BOGOTA (Reuters) – Colombia’s congress should approve health, labor and pension reforms, President Gustavo Petro said on Wednesday, as the lower house weighed whether to shelve the health bill, which would be a major legislative defeat for leftist who campaigned on improving the beleaguered system.
“We ask, with all due respect…that they approve the reforms, that they guarantee to the Colombian people their rights,” Petro told thousands of union members and other supporters gathered in downtown Bogota.
The health proposal, which the government says would increase access, raise salaries and combat corruption, caused the biggest rupture to date in Petro’s originally wide congressional coalition, prompting a cabinet reshuffle in April.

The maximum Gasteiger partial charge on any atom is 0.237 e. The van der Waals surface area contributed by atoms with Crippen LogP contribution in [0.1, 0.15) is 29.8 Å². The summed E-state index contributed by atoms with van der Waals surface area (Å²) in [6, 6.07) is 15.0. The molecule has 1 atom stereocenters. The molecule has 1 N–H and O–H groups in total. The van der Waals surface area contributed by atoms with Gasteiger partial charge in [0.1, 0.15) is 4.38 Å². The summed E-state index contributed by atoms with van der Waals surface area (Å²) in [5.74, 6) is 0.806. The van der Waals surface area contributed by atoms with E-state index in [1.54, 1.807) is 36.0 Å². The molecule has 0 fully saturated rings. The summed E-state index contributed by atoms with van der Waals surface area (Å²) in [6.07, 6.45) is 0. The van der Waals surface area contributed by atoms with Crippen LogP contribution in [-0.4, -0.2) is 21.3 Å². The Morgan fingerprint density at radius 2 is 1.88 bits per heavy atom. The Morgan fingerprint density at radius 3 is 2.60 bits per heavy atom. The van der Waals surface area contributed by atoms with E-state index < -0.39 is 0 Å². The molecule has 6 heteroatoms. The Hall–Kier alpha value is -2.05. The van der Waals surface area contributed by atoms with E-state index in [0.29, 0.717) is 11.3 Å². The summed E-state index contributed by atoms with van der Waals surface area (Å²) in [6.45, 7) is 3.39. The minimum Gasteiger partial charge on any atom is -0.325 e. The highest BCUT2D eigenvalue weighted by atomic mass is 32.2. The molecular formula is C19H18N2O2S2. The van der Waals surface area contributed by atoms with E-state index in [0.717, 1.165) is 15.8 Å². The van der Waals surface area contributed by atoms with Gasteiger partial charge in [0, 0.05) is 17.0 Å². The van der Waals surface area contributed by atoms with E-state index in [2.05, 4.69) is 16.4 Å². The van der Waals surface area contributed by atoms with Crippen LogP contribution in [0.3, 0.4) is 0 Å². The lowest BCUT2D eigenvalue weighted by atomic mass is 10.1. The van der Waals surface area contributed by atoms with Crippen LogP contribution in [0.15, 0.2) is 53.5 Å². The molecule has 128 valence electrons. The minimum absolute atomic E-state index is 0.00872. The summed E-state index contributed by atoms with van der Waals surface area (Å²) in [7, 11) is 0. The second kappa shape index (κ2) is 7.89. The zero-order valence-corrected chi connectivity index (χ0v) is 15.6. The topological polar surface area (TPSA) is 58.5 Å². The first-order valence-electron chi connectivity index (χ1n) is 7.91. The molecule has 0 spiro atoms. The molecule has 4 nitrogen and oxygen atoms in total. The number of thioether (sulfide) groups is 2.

Efforts to shelve the bill come after the lower house said it would pause debate on the reforms amid accusations of campaign finance irregularities, which Petro has vehemently denied.
The accusations are based on audios sent from former ambassador Armando Benedetti to Petro’s ex-chief of staff Laura Sarabia, in which Benedetti uses phrasing interpreted as being related to illicit campaign funds. Benedetti has said the audio was manipulated.
He and Sarabia, who both resigned over a separate but interlocking scandal, will testify to the electoral authority next week.
The government could punt the reforms to the next legislative session, which begins on July 20.
(Reporting by Julia Symmes Cobb; Editing by David Gregorio)
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